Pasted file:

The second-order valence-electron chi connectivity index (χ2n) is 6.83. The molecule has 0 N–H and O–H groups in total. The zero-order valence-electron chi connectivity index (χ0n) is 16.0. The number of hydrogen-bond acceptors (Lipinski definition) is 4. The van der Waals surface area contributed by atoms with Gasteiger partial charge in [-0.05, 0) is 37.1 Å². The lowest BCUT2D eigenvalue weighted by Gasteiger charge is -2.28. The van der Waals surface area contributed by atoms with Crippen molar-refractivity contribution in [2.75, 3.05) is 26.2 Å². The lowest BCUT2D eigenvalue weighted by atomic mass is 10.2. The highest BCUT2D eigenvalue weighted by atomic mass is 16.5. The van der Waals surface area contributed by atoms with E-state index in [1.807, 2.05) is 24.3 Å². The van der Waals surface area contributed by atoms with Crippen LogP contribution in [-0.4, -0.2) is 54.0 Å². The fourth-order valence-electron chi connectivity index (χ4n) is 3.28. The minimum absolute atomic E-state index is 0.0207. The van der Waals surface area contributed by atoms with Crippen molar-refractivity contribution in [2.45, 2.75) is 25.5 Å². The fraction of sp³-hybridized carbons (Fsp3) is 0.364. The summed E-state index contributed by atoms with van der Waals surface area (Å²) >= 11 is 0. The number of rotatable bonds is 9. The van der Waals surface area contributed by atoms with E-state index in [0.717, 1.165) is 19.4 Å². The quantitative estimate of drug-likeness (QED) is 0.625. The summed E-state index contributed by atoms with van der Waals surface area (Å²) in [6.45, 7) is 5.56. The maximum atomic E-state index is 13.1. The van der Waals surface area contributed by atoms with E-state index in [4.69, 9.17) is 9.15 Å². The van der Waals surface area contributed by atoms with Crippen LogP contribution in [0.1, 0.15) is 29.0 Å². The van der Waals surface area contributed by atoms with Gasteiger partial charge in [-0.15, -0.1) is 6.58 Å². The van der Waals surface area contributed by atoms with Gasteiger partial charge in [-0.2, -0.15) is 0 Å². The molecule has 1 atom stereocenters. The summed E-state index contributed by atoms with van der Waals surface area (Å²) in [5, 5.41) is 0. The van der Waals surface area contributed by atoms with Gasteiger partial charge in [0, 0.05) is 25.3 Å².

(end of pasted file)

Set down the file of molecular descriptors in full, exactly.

The second-order valence-electron chi connectivity index (χ2n) is 6.83. The molecule has 0 N–H and O–H groups in total. The zero-order valence-electron chi connectivity index (χ0n) is 16.0. The number of hydrogen-bond acceptors (Lipinski definition) is 4. The van der Waals surface area contributed by atoms with Gasteiger partial charge in [-0.05, 0) is 37.1 Å². The lowest BCUT2D eigenvalue weighted by Gasteiger charge is -2.28. The van der Waals surface area contributed by atoms with Crippen molar-refractivity contribution in [2.75, 3.05) is 26.2 Å². The lowest BCUT2D eigenvalue weighted by atomic mass is 10.2. The highest BCUT2D eigenvalue weighted by atomic mass is 16.5. The van der Waals surface area contributed by atoms with E-state index in [1.807, 2.05) is 24.3 Å². The van der Waals surface area contributed by atoms with Crippen LogP contribution in [-0.4, -0.2) is 54.0 Å². The fourth-order valence-electron chi connectivity index (χ4n) is 3.28. The minimum absolute atomic E-state index is 0.0207. The van der Waals surface area contributed by atoms with Crippen molar-refractivity contribution in [2.45, 2.75) is 25.5 Å². The fraction of sp³-hybridized carbons (Fsp3) is 0.364. The summed E-state index contributed by atoms with van der Waals surface area (Å²) >= 11 is 0. The number of rotatable bonds is 9. The van der Waals surface area contributed by atoms with E-state index in [0.717, 1.165) is 19.4 Å². The quantitative estimate of drug-likeness (QED) is 0.625. The summed E-state index contributed by atoms with van der Waals surface area (Å²) in [6.45, 7) is 5.56. The maximum atomic E-state index is 13.1. The van der Waals surface area contributed by atoms with E-state index in [4.69, 9.17) is 9.15 Å². The van der Waals surface area contributed by atoms with Crippen LogP contribution in [0.1, 0.15) is 29.0 Å². The van der Waals surface area contributed by atoms with Gasteiger partial charge in [-0.15, -0.1) is 6.58 Å². The van der Waals surface area contributed by atoms with Gasteiger partial charge in [-0.2, -0.15) is 0 Å². The molecule has 1 atom stereocenters. The summed E-state index contributed by atoms with van der Waals surface area (Å²) in [5, 5.41) is 0. The van der Waals surface area contributed by atoms with Gasteiger partial charge in [0, 0.05) is 25.3 Å².